Isn’t it funny how one year you’re waiting on your “wofa Kwame” to bring your Christmas present when he comes visiting and the next year, you’re the “wofa Kwame” your nieces and nephews are looking up to for Christmas gifts? How quickly the tables turn. This is a short helpful read on navigating Christmas shopping in Ghana but before I take you through the ins and outs of it, allow me to introduce myself.
I’m Ghanaman, your new friend. Ghanaman is a popular slang for anyone exhibiting typical Ghanaian behaviour in any given scenario. That random person you meet on an almost lost cause to ask directions from; isn’t too familiar with the route themselves but offers you directions based on intuition and desperately hopes you find your way there. The seemingly normal group of people dying to try eggs with any meal and make it work, basically everything that makes Ghanaians who they are.
Now that we’re all on the same page let’s roll!
Is it too early to start Christmas shopping? The short answer is no. And if we’re being completely honest, you’re a little late, but here are tips to guide you.
Draw your December Ballin’ Schedule.
December Ballin’ Schedule lists places and activities you’d love to be a part of, whether with the squad or solo. Times are hard, and so you need to plan your movement. List the events you’d like to attend in December; planning your hangouts now helps you save towards them and decide on what outfits you’d need for December. Draw your December Ballin’ Schedule ahead of December with whoever you want to go out with in mind. As much as possible, add your estimated spend to every activity, so you have a fair idea of how much you’re willing to spend this season of ballin’.
Bronya List Is Still A Thing.
Make your list, including everything you need; clothes, shoes, food, etc.
Start shopping early. Like, September early. Save this tip for next year. This helps you avoid the ‘December price hikes’. Regarding groceries, you need to take my advice and buy in bulk. That tabletop freezer of yours is about to come in handy for real. Tomatoes, peppers, and onions are about to get pricey; mark my words and now is a good time to buy and freeze for your “there’s food at home” menu.
Move Early. The Early Bird Catches The Worm.
If you’re not going to be shopping online, you need to leave home early before that mad “pre-Christmas traffic” hits. Depending on where you live, I’d say leave home before the sun sets, less crazy drivers on the road then. Plus, you get to comb town well enough searching for the right things.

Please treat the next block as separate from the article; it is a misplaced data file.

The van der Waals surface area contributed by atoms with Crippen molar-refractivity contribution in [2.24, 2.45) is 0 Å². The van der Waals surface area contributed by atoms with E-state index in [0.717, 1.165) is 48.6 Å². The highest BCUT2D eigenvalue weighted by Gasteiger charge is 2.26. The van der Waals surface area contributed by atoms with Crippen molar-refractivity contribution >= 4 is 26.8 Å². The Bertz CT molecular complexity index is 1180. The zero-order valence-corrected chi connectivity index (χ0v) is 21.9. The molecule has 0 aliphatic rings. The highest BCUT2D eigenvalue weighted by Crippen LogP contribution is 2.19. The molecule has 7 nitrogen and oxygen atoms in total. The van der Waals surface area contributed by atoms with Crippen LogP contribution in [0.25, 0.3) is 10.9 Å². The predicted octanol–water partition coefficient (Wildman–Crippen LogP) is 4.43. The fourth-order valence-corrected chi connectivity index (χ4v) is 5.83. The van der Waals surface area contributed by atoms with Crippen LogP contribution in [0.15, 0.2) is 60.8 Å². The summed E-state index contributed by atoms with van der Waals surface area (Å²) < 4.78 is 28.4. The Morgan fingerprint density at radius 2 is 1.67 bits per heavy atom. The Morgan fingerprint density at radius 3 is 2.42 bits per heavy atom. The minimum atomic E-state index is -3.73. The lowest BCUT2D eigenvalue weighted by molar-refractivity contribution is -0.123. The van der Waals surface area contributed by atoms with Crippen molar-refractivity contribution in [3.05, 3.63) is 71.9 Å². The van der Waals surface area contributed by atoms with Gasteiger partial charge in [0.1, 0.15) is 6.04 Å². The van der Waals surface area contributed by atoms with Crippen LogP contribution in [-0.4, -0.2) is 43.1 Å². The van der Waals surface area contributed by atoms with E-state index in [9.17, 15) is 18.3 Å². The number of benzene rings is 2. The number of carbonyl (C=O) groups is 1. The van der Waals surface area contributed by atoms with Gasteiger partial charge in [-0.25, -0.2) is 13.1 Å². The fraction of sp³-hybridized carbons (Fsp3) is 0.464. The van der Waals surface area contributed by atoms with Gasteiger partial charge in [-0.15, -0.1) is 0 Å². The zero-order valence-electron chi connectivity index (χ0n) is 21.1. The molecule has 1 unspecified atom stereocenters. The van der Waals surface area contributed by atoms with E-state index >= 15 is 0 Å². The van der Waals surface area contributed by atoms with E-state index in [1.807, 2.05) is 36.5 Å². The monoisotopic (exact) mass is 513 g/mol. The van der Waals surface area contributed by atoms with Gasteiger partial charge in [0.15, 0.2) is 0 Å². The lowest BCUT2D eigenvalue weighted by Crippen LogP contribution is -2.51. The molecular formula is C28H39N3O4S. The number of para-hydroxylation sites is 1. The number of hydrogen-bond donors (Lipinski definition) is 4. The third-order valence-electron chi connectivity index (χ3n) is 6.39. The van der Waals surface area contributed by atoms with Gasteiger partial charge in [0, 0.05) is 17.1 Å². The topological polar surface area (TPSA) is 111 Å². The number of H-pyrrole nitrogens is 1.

**Don’t Pass Any Lungu Lungu. E go shock you! **
Here in Ghana, alternate routes are called lungu lungu and the name suggests its meaning; winding and not too good. However, if you heed our previous tip, you won’t need this one. If you’re Uber’ing to town, insist that your driver sticks to the routes you’re familiar with.
** Kantamanto market is the best thing to happen since the invention of electric kettles.**
No matter how cheap something looks online, it can’t beat the Kanta price! Don’t shop for everything online, is what I’m trying to tell you. Kanta is a good place to rehearse all those sneaky bargaining tactics mom taught you from years of watching her do it. Oh, did she say it’ll cost 100 cedis? Tell her all you have is 20 cedis and slowly walk away.
**Wait for Black Friday **
Shopping online has thankfully come to stay. Find a credible store online, see something you like, and get it delivered. Life is easy. Mind you, the underlined word is credible. Especially on Black Friday, which falls on the last Friday in November, you need to be wary of fake deals online. The internet is a tricky place. Look out for ads months before Black Friday, check e-commerce apps to stay updated on juicy deals and remember to stick to the list.
** When in doubt, send money.**
There really is no simpler way to say this; if you ever run out of gift ideas, you can always send money instead. I don’t know who needs to hear this, but there’s no better way of breaking the news to your family back here that you can’t make it for Christmas than sending them “something small”. Call it your “I may not be there, but I hope you chill on my behalf” gift. And who doesn’t love a thoughtful money gift? If you ever take my advice to send a money gift instead, you should use the Lemonade Finance remittance App. Made by Africans for Africans in the diaspora. Times are generally quite rough everywhere, but Lemonade Finance allows you to send money back home from the UK, USA and Canada for free. There are no charges, and their exchange rates are simply unbeatable! Quote me anywhere. Get the Lemonade Finance App here if you’re in the UK, USA or Canada.
That’s all for today, do stay in touch with me on Twitter @lemonadefinancegh.
Your new friend,